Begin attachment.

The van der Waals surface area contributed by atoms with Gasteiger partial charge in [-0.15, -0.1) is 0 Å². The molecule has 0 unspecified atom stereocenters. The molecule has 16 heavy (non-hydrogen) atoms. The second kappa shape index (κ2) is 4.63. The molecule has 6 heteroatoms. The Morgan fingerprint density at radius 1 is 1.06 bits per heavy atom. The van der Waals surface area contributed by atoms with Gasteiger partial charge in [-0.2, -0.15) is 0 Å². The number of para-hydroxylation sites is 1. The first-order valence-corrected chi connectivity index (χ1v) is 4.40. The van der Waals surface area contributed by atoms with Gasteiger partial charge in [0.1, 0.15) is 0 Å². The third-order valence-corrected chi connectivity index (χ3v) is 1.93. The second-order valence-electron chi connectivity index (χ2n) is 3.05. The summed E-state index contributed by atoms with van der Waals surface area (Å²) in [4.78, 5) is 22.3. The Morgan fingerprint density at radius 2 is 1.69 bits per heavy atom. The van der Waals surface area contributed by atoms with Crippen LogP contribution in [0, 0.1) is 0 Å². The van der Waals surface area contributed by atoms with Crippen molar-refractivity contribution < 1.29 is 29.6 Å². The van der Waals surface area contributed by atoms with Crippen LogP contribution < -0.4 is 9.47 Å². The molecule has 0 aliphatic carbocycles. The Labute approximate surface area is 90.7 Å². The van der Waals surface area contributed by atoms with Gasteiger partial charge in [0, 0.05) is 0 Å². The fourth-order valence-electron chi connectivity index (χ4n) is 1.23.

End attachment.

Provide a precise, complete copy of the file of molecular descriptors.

The van der Waals surface area contributed by atoms with Gasteiger partial charge in [-0.15, -0.1) is 0 Å². The molecule has 0 unspecified atom stereocenters. The molecule has 16 heavy (non-hydrogen) atoms. The second kappa shape index (κ2) is 4.63. The molecule has 6 heteroatoms. The Morgan fingerprint density at radius 1 is 1.06 bits per heavy atom. The van der Waals surface area contributed by atoms with Gasteiger partial charge in [-0.2, -0.15) is 0 Å². The number of para-hydroxylation sites is 1. The first-order valence-corrected chi connectivity index (χ1v) is 4.40. The van der Waals surface area contributed by atoms with Gasteiger partial charge in [0.1, 0.15) is 0 Å². The third-order valence-corrected chi connectivity index (χ3v) is 1.93. The second-order valence-electron chi connectivity index (χ2n) is 3.05. The summed E-state index contributed by atoms with van der Waals surface area (Å²) in [4.78, 5) is 22.3. The Morgan fingerprint density at radius 2 is 1.69 bits per heavy atom. The van der Waals surface area contributed by atoms with Crippen LogP contribution in [0, 0.1) is 0 Å². The van der Waals surface area contributed by atoms with Crippen molar-refractivity contribution < 1.29 is 29.6 Å². The van der Waals surface area contributed by atoms with Crippen LogP contribution < -0.4 is 9.47 Å². The molecule has 0 aliphatic carbocycles. The Labute approximate surface area is 90.7 Å². The van der Waals surface area contributed by atoms with Gasteiger partial charge in [0, 0.05) is 0 Å². The fourth-order valence-electron chi connectivity index (χ4n) is 1.23.